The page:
Gift Ideas for a C-Section Mom

A few months ago I shared some tips about how to mentally prepare for a scheduled c-section. Before I posted it, my train of thought went something like:

What should I write about next? Oh yeah, my feelings of triumph after this whole c-section ordeal. That sounds good. My readers all have babies and people with babies like talking about birth. Of course, my readers are interested in cloth diapers which means they probably are all about *natural* birth and might not be interested in reading about a c-section. Worse yet, they’ll brand me a traitor to the crunchy side. They are going to leave boos and hisses in the comments and tell me I should have tried harder to avoid needing a c-section. Oh, crap. What am I doing? They’re all going to hate it.

Sometimes I over-think things.

Thankfully, I was wrong and the post was well-received. I feel wonderful knowing my ideas have helped other moms get some of their fears out of the way before welcoming their babies into the world via c-section.

Gift Ideas for a C-Section Mom

Today’s post is for those of you who may not have ever had a c-section but are looking for ways to support and encourage someone else who’s about to have one.

Seven Fabulous Gift Ideas for a C-Section Mama

        1. An assortment of delicious, healthy snacks. Hospital meals are unlikely to wow her, and hunger will probably strike in the middle of the night when the baby wants to nurse.
        2. Lactation cookies. With ingredients like oats and brewer’s yeast, “lactation cookies” can help boost milk supply. As if any woman needs an extra incentive for eating cookies after giving birth.
        3. No-skid socks. Hospital floors are slick, and the first few times she walks after the c-section may be a bit scary. These cute no-skid socks will keep her feet warm and prevent her from slipping. (Bonus: they can also be worn for pilates or yoga!)
        4. A nursing nightgown. Hospital gowns are just so “blah”, and they’re not very modest. They require taking your arms out of them to breastfeed, which can be awkward if you have visitors and don’t want to feel naked in front of them – not to mention that oh-so-breezy feeling you get from behind. A soft, stretchy, and pretty nursing nightgown like this will make her feel less like a hospital patient and more like the beautiful mother she is!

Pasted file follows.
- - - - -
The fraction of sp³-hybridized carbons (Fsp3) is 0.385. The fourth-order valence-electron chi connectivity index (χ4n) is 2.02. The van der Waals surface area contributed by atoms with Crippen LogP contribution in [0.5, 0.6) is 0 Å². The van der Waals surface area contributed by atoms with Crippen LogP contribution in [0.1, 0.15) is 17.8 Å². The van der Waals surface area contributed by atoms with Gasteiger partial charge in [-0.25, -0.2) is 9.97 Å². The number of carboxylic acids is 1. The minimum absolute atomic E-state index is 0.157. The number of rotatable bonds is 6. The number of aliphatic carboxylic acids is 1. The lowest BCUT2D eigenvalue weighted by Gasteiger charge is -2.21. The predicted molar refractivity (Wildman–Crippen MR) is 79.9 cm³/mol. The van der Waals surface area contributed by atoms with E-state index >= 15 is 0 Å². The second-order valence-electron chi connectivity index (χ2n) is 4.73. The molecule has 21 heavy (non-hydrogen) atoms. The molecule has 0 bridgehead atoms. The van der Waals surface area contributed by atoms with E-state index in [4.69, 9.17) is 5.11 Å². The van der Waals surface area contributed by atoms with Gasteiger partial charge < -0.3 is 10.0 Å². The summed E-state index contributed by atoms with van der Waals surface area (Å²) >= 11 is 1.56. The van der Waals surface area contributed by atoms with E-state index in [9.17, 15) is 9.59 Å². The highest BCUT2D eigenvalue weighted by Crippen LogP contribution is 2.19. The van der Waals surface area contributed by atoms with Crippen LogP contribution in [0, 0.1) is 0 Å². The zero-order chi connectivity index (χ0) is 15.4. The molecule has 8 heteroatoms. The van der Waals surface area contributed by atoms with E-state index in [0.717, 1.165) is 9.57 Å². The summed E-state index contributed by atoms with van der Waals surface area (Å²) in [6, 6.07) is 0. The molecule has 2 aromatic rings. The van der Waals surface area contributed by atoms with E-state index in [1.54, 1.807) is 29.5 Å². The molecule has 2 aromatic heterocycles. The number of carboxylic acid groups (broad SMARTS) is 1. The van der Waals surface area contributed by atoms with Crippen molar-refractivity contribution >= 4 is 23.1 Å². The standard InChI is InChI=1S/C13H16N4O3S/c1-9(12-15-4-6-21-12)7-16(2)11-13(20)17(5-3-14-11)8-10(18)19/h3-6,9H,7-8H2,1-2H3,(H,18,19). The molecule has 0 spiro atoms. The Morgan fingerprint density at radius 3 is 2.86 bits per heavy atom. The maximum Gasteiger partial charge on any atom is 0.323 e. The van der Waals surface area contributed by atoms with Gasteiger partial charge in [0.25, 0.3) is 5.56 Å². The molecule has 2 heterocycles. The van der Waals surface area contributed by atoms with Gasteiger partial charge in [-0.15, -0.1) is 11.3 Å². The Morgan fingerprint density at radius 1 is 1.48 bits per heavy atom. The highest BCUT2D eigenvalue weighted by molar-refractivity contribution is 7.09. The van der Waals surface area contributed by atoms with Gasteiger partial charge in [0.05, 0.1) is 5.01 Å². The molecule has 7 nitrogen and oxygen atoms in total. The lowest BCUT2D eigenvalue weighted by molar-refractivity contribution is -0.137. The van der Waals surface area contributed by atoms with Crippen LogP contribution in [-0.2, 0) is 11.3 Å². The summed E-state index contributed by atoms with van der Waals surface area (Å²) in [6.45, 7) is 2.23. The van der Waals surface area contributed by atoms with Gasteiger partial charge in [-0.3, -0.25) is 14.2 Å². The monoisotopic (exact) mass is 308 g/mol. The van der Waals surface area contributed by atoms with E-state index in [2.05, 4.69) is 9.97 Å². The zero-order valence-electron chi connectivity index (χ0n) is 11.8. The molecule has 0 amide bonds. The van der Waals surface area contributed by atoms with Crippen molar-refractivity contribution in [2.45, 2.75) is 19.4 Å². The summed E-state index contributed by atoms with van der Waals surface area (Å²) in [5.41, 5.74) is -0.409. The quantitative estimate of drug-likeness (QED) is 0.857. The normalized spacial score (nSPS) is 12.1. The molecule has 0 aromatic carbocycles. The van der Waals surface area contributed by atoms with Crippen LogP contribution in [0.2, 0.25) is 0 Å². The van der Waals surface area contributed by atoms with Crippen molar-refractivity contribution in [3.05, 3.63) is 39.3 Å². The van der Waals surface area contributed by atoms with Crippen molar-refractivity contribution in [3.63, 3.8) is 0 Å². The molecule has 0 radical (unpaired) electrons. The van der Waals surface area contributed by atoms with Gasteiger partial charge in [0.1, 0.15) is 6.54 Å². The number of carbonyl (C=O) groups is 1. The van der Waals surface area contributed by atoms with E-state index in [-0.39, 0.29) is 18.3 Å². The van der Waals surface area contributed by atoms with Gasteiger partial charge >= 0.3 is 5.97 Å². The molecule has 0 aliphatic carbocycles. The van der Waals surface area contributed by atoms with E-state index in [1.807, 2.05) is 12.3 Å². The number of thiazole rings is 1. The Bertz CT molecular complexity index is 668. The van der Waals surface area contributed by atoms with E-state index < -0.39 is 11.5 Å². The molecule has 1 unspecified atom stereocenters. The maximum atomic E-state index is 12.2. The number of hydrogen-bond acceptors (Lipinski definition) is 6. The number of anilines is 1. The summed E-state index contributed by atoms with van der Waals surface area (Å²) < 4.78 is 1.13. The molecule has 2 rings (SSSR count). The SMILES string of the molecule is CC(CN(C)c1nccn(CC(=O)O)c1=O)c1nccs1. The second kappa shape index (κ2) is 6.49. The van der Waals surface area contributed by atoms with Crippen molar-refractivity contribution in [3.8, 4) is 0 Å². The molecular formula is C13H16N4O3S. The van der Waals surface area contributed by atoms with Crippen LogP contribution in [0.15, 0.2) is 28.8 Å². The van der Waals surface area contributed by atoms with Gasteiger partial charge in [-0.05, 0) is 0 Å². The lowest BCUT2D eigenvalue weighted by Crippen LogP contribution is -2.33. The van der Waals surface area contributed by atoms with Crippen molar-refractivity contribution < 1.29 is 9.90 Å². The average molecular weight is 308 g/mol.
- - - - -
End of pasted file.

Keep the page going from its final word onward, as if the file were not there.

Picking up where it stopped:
5. The “My Brest Friend” pillow. In spite of its eyeroll-inducing name, this pillow is actually fabulous. The adjustable waist buckle allows a snug fit that’s great both for nursing a newborn and for protecting the tender incision area.
        6. Water bottle with insulating sleeve. I have two of these Camelbak bottles; one to keep on each side of me so that I can gulp water while nursing no matter which side baby is on. They don’t have to sit upright on a table and the insulating sleeve keeps condensation off the bed, sofa, or whatever surface you set it on.

        1. Portable speakers. A c-section mama will likely be in the hospital for about three days after baby’s birth, so the ability to listen to her own music is a nice way to relax and feel at home.

Other Ways to Help a C-Section Mom

Of course, if you don’t have the money for a gift or if you’re just more of the “acts of service” love-language type (one of my favorite books), there are many additional ways to show your support for someone recovering from a c-section.

            • Vacuuming. Did you know that you’re not supposed to operate a vacuum for at least six weeks after a c-section? While that might sound like a welcome excuse to avoid housework, the dirty floors in my house drove me crazy. I felt strange about coming right out and asking people to vacuum for me, even if they had asked what they could do to help. “Yes, minion. Vacuum my floors. Then wash my feet with your tears and give me a pedicure.” If you’re visiting a friend who’s recovering from a c-section, my suggestion is to ask her where to vacuum is and get to work without waiting for her to ask!
            • Babysitting older kids. Another thing a c-section mom shouldn’t be doing in the first six weeks is lifting anything over about 20 pounds. I felt sad and a bit guilty that I wasn’t able to give my toddler piggy-back rides or horse around with him while I was recovering. I always felt grateful when friends and family would entertain him like that for me!
            • Bringing meals. The gift of food is always appreciated after a baby is born. Consider bringing things that are different than the typical dinner meals – breakfast items like homemade granola, fresh yogurt, and fruit; kid-friendly snacks if there are older children in the family; or wait until about two months after the baby is born when no one else is bringing meals anymore but mom and dad are still sleep-deprived.

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What other ideas would you add for someone looking for ways to show support and encouragement to a mom after her c-section?